Canoe prow figure (Nguzu Nguzu)

Photo: Paul Macapia

Canoe prow figure (Nguzu Nguzu)

19th century

Originally, this figure was a prominent guardian for a canoe frequently filled with men whose faces were similarly decorated with swirls of paint and large ear ornaments. The flashing white inlay comes from cut pieces of chambered-nautilus shell. Concentrating on the task at hand, this figure never closes his eyes. Up to thirty-five men would occupy the canoe and rely on this figure to guide them through unknown waters, reefs, tight passages, and fend off enemy forces that lived in the deep.
Wood, nautilus shell
10 5/8 x 7 7/8 in. (26.99 x 20 cm)
L.: 5 in.
Gift of Katherine White and the Boeing Company
Provenance: Collection of John Wise (1902-1981), New York, by 1962; sold to Katherine White (1929-1980), Seattle, Washington, Feb. 1962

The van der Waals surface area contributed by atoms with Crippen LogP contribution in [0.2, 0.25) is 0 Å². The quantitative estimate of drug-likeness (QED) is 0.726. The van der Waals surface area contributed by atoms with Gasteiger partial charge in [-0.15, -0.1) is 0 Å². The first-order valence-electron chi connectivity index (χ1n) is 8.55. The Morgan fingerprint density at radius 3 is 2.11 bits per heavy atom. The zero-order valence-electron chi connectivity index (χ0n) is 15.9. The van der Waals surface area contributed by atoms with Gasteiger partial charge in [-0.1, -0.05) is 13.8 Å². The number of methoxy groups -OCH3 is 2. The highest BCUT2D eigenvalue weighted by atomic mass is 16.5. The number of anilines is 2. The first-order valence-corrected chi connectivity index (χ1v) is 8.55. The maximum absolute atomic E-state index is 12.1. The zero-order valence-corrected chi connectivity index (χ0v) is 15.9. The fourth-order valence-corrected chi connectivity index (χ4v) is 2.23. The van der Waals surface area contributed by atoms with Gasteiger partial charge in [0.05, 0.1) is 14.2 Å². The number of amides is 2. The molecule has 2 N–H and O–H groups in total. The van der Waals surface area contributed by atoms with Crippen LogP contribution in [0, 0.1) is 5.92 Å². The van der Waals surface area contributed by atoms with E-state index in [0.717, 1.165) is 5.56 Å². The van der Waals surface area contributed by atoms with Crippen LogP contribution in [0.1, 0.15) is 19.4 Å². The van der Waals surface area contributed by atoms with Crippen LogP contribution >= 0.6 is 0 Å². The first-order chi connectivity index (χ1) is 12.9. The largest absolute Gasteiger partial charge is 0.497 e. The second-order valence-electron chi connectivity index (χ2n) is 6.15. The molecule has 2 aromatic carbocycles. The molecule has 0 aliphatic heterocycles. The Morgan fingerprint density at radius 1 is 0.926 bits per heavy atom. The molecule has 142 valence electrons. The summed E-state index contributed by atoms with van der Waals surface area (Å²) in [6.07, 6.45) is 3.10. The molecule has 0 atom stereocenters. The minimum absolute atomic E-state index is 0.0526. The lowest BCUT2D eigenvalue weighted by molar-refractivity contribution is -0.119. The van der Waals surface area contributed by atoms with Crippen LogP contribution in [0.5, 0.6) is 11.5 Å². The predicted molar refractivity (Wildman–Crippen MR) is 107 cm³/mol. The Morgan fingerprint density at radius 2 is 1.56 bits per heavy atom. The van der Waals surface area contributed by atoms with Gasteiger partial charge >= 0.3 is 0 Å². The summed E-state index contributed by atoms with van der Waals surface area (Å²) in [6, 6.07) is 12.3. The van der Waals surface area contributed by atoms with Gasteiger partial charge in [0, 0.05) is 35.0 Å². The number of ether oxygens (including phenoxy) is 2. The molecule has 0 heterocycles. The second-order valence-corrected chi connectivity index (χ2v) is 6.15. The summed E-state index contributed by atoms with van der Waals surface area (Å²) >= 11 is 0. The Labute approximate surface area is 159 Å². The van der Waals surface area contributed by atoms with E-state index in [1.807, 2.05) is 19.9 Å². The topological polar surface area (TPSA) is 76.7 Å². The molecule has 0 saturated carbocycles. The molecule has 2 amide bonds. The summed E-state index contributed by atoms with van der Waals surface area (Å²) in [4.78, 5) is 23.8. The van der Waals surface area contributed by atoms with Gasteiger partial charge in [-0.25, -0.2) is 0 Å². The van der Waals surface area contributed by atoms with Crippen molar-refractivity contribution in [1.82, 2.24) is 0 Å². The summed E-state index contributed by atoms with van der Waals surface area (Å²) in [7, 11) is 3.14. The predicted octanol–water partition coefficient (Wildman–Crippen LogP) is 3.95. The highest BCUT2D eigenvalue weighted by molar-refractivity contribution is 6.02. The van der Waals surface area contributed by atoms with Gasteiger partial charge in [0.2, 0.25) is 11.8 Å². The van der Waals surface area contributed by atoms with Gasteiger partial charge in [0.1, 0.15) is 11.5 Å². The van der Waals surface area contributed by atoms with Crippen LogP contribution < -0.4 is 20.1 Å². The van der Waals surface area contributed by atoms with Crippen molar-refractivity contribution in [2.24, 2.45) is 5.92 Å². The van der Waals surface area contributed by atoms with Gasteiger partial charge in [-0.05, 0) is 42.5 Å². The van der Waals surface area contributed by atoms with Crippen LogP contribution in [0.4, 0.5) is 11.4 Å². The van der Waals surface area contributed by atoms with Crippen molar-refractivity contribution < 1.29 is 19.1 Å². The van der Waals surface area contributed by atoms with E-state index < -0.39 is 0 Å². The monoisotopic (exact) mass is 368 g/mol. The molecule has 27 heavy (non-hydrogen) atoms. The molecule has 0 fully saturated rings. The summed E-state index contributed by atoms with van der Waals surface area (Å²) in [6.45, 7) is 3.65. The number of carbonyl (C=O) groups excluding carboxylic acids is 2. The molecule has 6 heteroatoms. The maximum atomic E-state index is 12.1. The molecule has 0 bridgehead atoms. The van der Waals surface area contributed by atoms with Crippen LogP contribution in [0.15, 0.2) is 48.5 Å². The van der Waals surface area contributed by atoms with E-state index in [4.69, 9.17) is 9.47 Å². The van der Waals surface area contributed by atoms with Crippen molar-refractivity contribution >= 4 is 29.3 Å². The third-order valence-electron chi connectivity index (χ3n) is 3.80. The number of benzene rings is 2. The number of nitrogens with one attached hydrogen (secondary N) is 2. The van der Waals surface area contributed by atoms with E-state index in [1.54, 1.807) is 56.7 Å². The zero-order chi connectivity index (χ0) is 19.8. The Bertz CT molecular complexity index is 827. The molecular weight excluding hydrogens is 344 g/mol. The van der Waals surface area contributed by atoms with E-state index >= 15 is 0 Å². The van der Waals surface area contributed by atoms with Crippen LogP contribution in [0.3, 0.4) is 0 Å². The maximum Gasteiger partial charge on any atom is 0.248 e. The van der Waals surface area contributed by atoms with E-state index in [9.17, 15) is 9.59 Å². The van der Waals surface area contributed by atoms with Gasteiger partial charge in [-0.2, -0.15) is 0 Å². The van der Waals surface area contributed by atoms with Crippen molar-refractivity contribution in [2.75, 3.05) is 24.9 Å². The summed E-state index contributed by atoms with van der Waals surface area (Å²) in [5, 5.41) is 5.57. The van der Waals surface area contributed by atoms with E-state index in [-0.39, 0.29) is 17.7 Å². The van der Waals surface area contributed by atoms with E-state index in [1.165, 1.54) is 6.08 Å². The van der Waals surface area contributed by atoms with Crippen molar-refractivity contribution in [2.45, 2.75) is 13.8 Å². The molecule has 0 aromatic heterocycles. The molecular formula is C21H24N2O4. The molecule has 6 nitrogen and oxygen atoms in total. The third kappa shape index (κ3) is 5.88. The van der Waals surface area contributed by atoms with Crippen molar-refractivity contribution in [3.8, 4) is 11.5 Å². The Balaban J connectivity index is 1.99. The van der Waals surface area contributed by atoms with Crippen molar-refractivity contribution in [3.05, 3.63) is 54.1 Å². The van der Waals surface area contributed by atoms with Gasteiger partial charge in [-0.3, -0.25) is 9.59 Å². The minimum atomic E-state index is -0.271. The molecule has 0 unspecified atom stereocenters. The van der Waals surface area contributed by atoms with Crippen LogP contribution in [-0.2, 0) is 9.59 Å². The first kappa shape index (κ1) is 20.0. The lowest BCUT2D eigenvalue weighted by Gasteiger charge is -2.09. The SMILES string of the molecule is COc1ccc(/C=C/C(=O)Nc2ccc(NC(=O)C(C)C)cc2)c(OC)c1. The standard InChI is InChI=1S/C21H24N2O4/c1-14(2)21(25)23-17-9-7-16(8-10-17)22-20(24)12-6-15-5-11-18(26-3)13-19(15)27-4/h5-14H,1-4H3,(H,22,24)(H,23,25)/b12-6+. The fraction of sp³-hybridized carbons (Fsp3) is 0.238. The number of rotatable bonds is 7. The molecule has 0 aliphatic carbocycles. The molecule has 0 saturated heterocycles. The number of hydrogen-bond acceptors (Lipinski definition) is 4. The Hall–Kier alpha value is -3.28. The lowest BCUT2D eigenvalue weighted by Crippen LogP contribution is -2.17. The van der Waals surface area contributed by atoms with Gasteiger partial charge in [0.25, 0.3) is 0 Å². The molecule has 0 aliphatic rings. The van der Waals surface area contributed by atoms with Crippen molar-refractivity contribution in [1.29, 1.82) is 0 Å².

Photo: Paul Macapia
Not currently on view


Exhibition HistorySeattle, Washington, Seattle Art Museum, Hero/Antihero, Dec. 21, 2002 - Aug. 17, 2003.

Seattle, Washington, Seattle Art Museum, Our Blue Planet: Global Visions of Water, Mar. 18 - May 30, 2022.

Published ReferencesKahn, Miriam. "Art of Oceania, Mesoamerica, and the Andes." In Selected Works, pp. 55-58. Seattle: Seattle Art Museum, 1991; p. 57, reproduced.

Seattle Art Museum respectfully acknowledges that we are on Indigenous land, the traditional territories of the Coast Salish people. We honor our ongoing connection to these communities past, present, and future.

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